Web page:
These seven men were attempting to cast out a demon in the name of Jesus but they were not Christians, the evil spirit replied “Jesus I know, and I know about Paul, but who are you?”. the man overpowered the seven men and injured them. This is a warning against the use of the name of Jesus as a magic formula for deliverance.


E. Notes Observations and Comments

In the Bible, demons were cast out of people. There are no examples of them being cast out of buildings, objects or geographical areas.

Deliverance was with a word of command. There is no ritual or artifacts. In one case, Jesus says that prayer (and fasting) is required.

The “name of Jesus” means the authority of Jesus as in “in the name of the King”. The power does not rest with the word but with the authority behind the word. It is as believers that we have that authority - Jesus to the seventy “I have given you authority to trample on snakes and scorpions and to overcome all the power of the enemy; nothing will harm you.”

  • In some cases we are told that Satan entered people - Judas (Luke 22:3), Peter? (Matt 16:22-23), Ananias and Sapphira (Acts 5:1-11)
  • We cannot blame demons for our sin. The implication of demonic powers does not remove our responsibility for our sinful ways.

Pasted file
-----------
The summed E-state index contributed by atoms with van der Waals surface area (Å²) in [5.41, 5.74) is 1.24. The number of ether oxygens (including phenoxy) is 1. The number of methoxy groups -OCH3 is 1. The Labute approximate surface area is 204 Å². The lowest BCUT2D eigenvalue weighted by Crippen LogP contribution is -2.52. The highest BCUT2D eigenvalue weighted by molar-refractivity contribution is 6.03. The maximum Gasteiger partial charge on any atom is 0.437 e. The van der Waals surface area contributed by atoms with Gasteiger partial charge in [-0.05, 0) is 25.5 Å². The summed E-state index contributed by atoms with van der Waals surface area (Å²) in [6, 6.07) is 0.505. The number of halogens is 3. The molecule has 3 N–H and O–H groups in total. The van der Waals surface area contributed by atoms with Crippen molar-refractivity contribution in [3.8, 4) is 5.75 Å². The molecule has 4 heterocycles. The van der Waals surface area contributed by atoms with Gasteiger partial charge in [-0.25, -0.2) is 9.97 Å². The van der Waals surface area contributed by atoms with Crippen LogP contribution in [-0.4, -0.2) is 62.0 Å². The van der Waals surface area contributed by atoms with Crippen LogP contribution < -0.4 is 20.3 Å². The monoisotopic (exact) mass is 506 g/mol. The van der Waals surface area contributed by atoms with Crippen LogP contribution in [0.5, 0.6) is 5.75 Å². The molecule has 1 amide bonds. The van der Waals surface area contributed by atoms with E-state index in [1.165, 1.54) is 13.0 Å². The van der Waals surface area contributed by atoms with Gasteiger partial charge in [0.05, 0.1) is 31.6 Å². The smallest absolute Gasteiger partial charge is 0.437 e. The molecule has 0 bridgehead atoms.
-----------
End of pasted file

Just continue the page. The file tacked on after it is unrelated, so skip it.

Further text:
• Evil spirits seem to influence people in different ways. Sometimes, like Saul, there are moods and occasional irrational behaviour, in some cases there is physical illness, in other cases there is uncontrollable madness.
  • The relationship between demonisation and mental illness is of interest. We should not assume that all mental illness is due to demonisation, on the other hand it may be that in many cases the medical services are controlling symptoms which have demonic origin. We need to be ready to react in different ways as led by the Holy Spirit
    • Mental illness - needs healing
    • Demonisation - need deliverance
    • Other similar problems - need counselling
  • Sometimes two or all three of these will be required. Surely here we need great compassion, sensitivity and the ability to be able to discern spirits! (1 Cor 12:10)
  • Two extremes should be avoided. One is to discount the possibility of the operation of demons. The other is to see them around every corner!
  • There are no “keys” or techniques in scripture for deliverance except working with the authority of Jesus.
  • Apart from the lessons in the life of Saul, we have no idea how people became demonised. This information did not seem necessary for deliverance.
  • Jesus once enquires of the name of a demon but this is not his general style. He tells them to be quiet and not to speak. Our authority does not rest with knowing the name of the demon but by operating in the name of Jesus!

John Robertshaw - Written before 1989 - Reviewed 2018

Last Edited: 2018-07-31